It’s no fun to be offended. I’m all for being offended if something offensive has been said to you, it’s your right to take issue with what other people say to or about you. However, many people seem to just love being offended and perhaps seek it out (I’ve gone on about this before…).
In this case, it involves another of my favourite least-favourite things; religion. And not just any religion. Catholicism.
During the 2010 Papal visit to the U.K., an exec at The Times shouted “Can anyone tell me what’s happened to the fucking Pope?”. Ok, not the nicest choice of language but hardly something to offend your beliefs or sensibilities you’d have thought, wouldn’t you?
Not in this case. A Catholic sub-editor decided that it was “harassment on the grounds of religious belief”. This was, of course, thrown out by the employment tribunal who oversaw the case. Unperturbed, the complainant took the option to appeal whereupon the decision was upheld.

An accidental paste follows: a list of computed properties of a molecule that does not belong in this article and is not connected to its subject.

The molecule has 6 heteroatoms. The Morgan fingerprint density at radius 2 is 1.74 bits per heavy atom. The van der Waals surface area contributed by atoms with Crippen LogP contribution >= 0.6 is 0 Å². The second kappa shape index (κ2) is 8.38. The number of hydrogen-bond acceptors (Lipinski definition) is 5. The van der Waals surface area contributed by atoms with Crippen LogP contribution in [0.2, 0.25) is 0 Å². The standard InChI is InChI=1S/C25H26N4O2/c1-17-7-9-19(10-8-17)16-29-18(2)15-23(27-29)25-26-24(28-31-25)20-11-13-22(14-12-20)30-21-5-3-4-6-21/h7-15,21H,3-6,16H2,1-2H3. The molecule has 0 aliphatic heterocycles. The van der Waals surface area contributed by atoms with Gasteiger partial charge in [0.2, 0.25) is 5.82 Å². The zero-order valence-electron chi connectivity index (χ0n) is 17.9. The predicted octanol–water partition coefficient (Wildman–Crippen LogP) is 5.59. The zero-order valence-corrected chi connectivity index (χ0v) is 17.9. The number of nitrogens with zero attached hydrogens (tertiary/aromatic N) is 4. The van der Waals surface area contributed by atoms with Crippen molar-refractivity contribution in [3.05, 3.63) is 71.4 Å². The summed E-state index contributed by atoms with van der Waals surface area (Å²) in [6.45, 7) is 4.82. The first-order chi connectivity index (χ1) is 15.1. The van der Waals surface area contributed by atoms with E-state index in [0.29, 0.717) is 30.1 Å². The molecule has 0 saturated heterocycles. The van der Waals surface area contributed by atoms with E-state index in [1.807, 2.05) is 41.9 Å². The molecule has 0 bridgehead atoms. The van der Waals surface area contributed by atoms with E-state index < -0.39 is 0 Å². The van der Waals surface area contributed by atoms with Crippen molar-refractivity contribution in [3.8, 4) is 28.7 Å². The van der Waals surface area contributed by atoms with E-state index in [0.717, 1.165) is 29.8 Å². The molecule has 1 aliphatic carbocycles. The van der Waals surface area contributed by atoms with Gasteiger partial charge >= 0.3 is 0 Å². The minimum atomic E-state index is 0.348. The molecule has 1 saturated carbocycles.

The decision said, quite rightly, that the complaint was not a case of victimisation on the grounds of being a Catholic. Also, the claims that the remarks were “violating his dignity” or creating a “hostile or offensive environment” were also dismissed.
Fair play, I suppose, to the complainant. To have taken this to two tribunals shows a remarkable belief in what they must have regarded as a massive injustice but it’s clear to see that nothing said was intended to be, or indeed was, offensive to someone on their grounds of being a Catholic.
Swearing is a part of everyday life. It is shown to reduce stress levels and we have words like that for a reason, though quite why the exec felt the need in this case is a bit weird, unless he’d already asked a number of times and wanted to ensure he was heard. (Note: As is the way with these things, swearing is also shown to increase stress. What are we to do?!)
As Roy Greenslade says in his article, good sense has prevailed.
Knowing that everything at work is sorted out before going away on holiday.
No need to contact me now, boss!